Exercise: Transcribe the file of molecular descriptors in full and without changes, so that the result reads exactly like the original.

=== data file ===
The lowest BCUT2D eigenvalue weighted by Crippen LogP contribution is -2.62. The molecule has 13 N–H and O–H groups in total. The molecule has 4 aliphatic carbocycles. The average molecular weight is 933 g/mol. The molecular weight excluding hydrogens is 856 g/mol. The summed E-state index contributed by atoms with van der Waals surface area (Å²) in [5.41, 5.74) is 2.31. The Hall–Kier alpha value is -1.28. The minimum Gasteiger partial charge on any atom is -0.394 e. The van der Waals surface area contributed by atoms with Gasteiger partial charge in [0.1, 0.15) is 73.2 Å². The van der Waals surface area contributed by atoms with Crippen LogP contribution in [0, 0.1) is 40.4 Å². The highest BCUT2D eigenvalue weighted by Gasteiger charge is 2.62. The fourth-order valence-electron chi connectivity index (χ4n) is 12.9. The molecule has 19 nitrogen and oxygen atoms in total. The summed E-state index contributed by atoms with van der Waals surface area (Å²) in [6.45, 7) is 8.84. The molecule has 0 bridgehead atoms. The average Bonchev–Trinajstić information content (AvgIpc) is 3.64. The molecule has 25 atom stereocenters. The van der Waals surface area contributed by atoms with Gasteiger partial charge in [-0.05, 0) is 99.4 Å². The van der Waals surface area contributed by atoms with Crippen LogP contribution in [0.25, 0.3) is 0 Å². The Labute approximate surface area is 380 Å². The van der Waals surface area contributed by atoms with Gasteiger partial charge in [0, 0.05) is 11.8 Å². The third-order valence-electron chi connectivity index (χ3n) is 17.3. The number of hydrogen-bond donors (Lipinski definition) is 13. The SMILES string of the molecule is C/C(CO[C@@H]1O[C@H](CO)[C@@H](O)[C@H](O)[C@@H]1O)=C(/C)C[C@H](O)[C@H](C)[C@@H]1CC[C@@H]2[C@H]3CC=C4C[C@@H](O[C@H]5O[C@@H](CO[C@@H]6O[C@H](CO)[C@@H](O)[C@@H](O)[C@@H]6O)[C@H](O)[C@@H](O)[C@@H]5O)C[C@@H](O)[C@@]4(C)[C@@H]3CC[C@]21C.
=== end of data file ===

The lowest BCUT2D eigenvalue weighted by Crippen LogP contribution is -2.62. The molecule has 13 N–H and O–H groups in total. The molecule has 4 aliphatic carbocycles. The average molecular weight is 933 g/mol. The molecular weight excluding hydrogens is 856 g/mol. The summed E-state index contributed by atoms with van der Waals surface area (Å²) in [5.41, 5.74) is 2.31. The Hall–Kier alpha value is -1.28. The minimum Gasteiger partial charge on any atom is -0.394 e. The van der Waals surface area contributed by atoms with Gasteiger partial charge in [0.1, 0.15) is 73.2 Å². The van der Waals surface area contributed by atoms with Crippen LogP contribution in [0, 0.1) is 40.4 Å². The highest BCUT2D eigenvalue weighted by Gasteiger charge is 2.62. The fourth-order valence-electron chi connectivity index (χ4n) is 12.9. The molecule has 19 nitrogen and oxygen atoms in total. The summed E-state index contributed by atoms with van der Waals surface area (Å²) in [6.45, 7) is 8.84. The molecule has 0 bridgehead atoms. The average Bonchev–Trinajstić information content (AvgIpc) is 3.64. The molecule has 25 atom stereocenters. The van der Waals surface area contributed by atoms with Gasteiger partial charge in [-0.05, 0) is 99.4 Å². The van der Waals surface area contributed by atoms with Crippen LogP contribution in [0.25, 0.3) is 0 Å². The Labute approximate surface area is 380 Å². The van der Waals surface area contributed by atoms with Gasteiger partial charge in [0, 0.05) is 11.8 Å². The third-order valence-electron chi connectivity index (χ3n) is 17.3. The number of hydrogen-bond donors (Lipinski definition) is 13. The SMILES string of the molecule is C/C(CO[C@@H]1O[C@H](CO)[C@@H](O)[C@H](O)[C@@H]1O)=C(/C)C[C@H](O)[C@H](C)[C@@H]1CC[C@@H]2[C@H]3CC=C4C[C@@H](O[C@H]5O[C@@H](CO[C@@H]6O[C@H](CO)[C@@H](O)[C@@H](O)[C@@H]6O)[C@H](O)[C@@H](O)[C@@H]5O)C[C@@H](O)[C@@]4(C)[C@@H]3CC[C@]21C.